• fortranprog Says:

          Great reply and statistics, I left school aged 15 years of age to work in the freight business and I am sure I am much dumber than you, and all I remember from biology is tadpoles growing legs and turning into frogs, I’ve learnt a little bit more helping with my son’s revision. However I have always been a fan of Sci-Fi writers (Ray Bradbury, Authur C. Clarke, etc. etc.) and do see that space travel is a way of continuing our otherwise doomed species. Please don’t disillusion me or depress me anymore.

          • dumboldguy Says:

            You may have left school a lot earlier than I did, but you are not “dumb”, as evidenced by the quality of your comments on Crock. You are actually a lot “smarter” than some of the folks I went to school with who could debate the Heisenberg Uncertainty Principle for hours but couldn’t find their rear ends with both hands.

            I don’t mean to disillusion or depress you about the possibility of “space travel” being a means to preserve the existence of the human gene pool—-it is NOT impossible. But what depresses and disillusions me is that we 7+ billion humans are traveling on a perfectly good “spaceship” called Earth right now, yet seem hell-bent on making it uninhabitable for future humans (to say nothing of ALL other living things).

      • jimbills Says:

        Truthfully, this sort of response is WHY I have no hope, because you’re on the end of the spectrum that knows there’s a problem, and that something should be done, but you believe it will just be handled by “science, technology and politics”.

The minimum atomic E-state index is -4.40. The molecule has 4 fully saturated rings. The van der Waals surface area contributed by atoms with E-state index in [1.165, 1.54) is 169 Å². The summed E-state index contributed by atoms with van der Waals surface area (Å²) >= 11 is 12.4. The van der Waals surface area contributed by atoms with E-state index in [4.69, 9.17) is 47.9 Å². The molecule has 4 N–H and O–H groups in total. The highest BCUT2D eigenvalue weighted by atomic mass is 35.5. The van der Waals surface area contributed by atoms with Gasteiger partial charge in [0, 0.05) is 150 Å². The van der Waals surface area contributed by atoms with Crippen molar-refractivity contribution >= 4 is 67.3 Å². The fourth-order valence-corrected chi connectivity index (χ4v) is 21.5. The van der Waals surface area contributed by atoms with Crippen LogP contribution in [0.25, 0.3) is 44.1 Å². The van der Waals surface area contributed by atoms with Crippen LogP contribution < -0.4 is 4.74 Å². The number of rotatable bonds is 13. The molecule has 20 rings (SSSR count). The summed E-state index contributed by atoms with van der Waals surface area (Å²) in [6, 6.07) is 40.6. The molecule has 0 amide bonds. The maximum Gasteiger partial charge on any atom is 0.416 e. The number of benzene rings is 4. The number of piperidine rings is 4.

I know there are a lot like you, and that towards the middle of the spectrum the vast majority simply don’t care or are too busy personally to think about it, and towards the end of other side of the spectrum there are those actively denying any problem exists at all.

        Believing that “science, technology and politics” is a recipe for simply sitting back and letting the “experts” handle it. It’s not very different to me from Bjorn Lomborg’s general message that “science, technology and free market economics” will solve it. Actually, it might be worse – because it’s terrifically naive to really think politics solves anything in today’s world except the continued maintenance of already existing power structures.

        What is the root cause of our problems? Really, the root root cause is humans themselves, but after that we face environmental issues BECAUSE of science, technology, politics, and free market economics. Why is more of it going to solve anything?

        I’ll keep harping on this, because I strongly believe it’s true. The only real way you stop or mitigate environmental damage is to ban those practices that harm it. Every major environmental accomplishment has come about from doing just that (whaling, CFCs, chemical dumping, deforestation, and on and on) – not hoping that some future technology will magically and deliciously solve the problem for us.

        I personally think there is a danger from the “golly gee” technology postings on this site and all the other “green” sites, because it encourages a fundamentally bogus premise – that technology will solve it. Because if that’s the case, then screw it. Why worry at all? Easy peasy, no prob. Lomborg was right – we can all get back to hoping we can afford an EV one day.

        Maybe it’s the above plus a little activism for solar panels or something that is being argued for, but this is a lost battle. Not only is Congress and every other governmental structure fundamentally corrupt, but it won’t work, anyway. We’ll still burn all the fossil fuels we can, because to build that green techno utopia we will have to burn them.

        So, why don’t I have hope? Because the concept of banning fossil fuel use is such a minority position that even those really worried about climate change don’t have it on the table.